“My Trust Needs To Be Earned, Or I Don’t Give It”

Margaret Rundle, Carrie James, Katie Davis, Jennifer O. Ryan, John M. Francis and Howard Gardner

in Restoring Trust in Organizations and Leaders

Published in print May 2012 | ISBN: 9780199756087
Published online May 2012 | e-ISBN: 9780199949571 | DOI:
“My Trust Needs To Be Earned, Or I Don’t Give It”

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This chapter explores the “mental models” of trust that youth utilize in assessing the trustworthiness of others and the implications of such mental models for the future of democratic life. Findings from in depth, semi structured interviews suggest that many youth rely predominately on an earned-through-performance model of trust when assessing the trustworthiness of others. However, a substantial number of youth favor models based on interactions evidence – particularly earned-through-interactions or evolves-through-interactions models – when assessing the trustworthiness of distant figures such as politicians and others in public life, where such interactions are improbable. The use of interactions evidence to assess trustworthiness is related to a passive withholding trust stance which has troubling implications for youth democratic participation; by disengaging from trustworthiness assessments of political figures, youth may be unmotivated to engage in related civic and political spheres.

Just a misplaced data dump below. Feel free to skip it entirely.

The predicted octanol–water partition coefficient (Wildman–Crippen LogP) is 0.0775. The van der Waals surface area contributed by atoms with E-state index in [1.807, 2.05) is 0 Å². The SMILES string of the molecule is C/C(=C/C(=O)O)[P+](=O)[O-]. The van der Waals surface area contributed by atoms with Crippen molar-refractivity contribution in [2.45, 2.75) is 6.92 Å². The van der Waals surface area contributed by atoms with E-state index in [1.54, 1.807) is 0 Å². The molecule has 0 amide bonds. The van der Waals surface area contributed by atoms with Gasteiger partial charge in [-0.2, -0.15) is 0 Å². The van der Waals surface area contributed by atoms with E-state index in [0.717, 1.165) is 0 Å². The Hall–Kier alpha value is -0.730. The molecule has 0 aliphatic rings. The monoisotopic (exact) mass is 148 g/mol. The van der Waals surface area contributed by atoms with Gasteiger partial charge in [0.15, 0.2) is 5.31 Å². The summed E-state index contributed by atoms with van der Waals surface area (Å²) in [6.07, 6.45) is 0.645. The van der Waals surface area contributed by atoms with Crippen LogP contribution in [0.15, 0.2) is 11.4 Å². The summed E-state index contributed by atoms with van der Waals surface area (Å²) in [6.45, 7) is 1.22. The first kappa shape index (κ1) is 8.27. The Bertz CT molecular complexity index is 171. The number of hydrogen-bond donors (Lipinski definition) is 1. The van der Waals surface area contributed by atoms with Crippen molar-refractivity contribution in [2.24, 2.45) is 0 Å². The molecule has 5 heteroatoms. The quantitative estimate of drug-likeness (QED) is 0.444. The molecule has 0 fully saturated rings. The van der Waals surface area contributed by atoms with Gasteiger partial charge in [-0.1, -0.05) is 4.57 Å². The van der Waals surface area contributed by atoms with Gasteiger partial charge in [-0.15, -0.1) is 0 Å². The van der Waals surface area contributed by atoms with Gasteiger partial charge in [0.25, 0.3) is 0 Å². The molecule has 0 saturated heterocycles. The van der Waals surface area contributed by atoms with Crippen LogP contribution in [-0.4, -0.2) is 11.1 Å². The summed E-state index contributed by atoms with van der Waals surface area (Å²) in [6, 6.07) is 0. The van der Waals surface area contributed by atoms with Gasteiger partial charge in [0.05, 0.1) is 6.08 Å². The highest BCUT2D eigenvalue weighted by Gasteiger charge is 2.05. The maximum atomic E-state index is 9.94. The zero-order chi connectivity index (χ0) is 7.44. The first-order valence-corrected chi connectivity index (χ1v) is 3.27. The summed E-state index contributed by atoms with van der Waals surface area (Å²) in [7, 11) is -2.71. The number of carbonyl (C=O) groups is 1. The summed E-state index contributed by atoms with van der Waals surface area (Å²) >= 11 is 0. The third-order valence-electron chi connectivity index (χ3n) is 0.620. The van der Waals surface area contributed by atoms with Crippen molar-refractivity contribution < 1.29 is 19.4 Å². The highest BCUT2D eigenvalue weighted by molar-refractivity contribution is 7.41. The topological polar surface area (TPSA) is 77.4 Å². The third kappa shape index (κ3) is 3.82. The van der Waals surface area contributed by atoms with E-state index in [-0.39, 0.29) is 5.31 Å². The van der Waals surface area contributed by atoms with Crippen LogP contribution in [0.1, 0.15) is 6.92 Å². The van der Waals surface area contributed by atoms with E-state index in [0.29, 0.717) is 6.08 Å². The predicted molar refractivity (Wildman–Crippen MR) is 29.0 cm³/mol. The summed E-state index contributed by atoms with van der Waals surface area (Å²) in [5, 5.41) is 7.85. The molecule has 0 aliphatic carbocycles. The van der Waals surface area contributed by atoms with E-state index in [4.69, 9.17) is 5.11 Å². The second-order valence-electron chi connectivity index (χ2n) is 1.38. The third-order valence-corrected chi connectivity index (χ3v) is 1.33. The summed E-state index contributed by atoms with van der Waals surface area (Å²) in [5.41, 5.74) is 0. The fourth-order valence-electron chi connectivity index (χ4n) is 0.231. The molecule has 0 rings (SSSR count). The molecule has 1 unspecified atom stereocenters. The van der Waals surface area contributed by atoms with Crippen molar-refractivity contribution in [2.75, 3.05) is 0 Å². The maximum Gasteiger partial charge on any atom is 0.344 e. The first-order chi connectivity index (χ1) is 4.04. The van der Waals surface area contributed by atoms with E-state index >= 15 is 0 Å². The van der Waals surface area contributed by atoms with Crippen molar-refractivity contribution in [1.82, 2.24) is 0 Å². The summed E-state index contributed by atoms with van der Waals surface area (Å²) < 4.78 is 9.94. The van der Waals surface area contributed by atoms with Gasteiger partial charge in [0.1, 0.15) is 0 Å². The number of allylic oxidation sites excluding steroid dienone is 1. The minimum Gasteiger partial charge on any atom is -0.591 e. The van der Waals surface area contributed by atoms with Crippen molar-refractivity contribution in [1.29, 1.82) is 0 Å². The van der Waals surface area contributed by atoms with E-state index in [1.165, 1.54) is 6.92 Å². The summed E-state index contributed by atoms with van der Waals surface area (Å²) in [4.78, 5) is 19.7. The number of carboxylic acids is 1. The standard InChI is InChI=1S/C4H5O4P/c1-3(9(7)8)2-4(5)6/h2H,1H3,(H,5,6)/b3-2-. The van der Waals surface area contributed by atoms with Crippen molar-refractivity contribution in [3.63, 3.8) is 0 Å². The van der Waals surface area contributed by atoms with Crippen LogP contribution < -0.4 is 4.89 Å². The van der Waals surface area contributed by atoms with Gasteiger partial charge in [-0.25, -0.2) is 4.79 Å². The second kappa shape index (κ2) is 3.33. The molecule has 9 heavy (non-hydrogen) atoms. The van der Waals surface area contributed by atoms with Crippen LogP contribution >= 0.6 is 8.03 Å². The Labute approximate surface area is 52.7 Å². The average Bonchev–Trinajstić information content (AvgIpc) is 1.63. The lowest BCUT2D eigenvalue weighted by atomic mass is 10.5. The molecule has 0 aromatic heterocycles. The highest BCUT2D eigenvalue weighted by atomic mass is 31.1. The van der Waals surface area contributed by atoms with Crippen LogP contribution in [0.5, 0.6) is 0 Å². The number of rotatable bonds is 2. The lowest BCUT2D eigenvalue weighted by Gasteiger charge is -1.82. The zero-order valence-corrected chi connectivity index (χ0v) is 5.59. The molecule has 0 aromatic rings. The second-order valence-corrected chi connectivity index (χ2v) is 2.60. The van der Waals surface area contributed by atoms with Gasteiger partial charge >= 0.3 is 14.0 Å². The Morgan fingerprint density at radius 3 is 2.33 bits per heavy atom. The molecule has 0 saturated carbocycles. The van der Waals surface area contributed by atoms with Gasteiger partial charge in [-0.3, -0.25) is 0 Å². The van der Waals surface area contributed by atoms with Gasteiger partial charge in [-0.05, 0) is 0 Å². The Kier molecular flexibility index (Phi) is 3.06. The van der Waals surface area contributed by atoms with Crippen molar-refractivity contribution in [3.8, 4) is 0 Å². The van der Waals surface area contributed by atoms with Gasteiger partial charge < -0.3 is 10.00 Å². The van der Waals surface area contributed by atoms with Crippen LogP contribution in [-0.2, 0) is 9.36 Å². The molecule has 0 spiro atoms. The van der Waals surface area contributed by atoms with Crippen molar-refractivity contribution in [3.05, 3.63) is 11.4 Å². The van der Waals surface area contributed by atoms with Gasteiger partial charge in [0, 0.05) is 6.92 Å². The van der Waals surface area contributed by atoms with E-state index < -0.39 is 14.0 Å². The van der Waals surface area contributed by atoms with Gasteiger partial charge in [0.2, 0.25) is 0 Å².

Keywords: trust; trustworthiness; democratic participation; civic; political; youth; mental models

Chapter.  9094 words.  Illustrated.

Subjects: Organizational Theory and Behaviour

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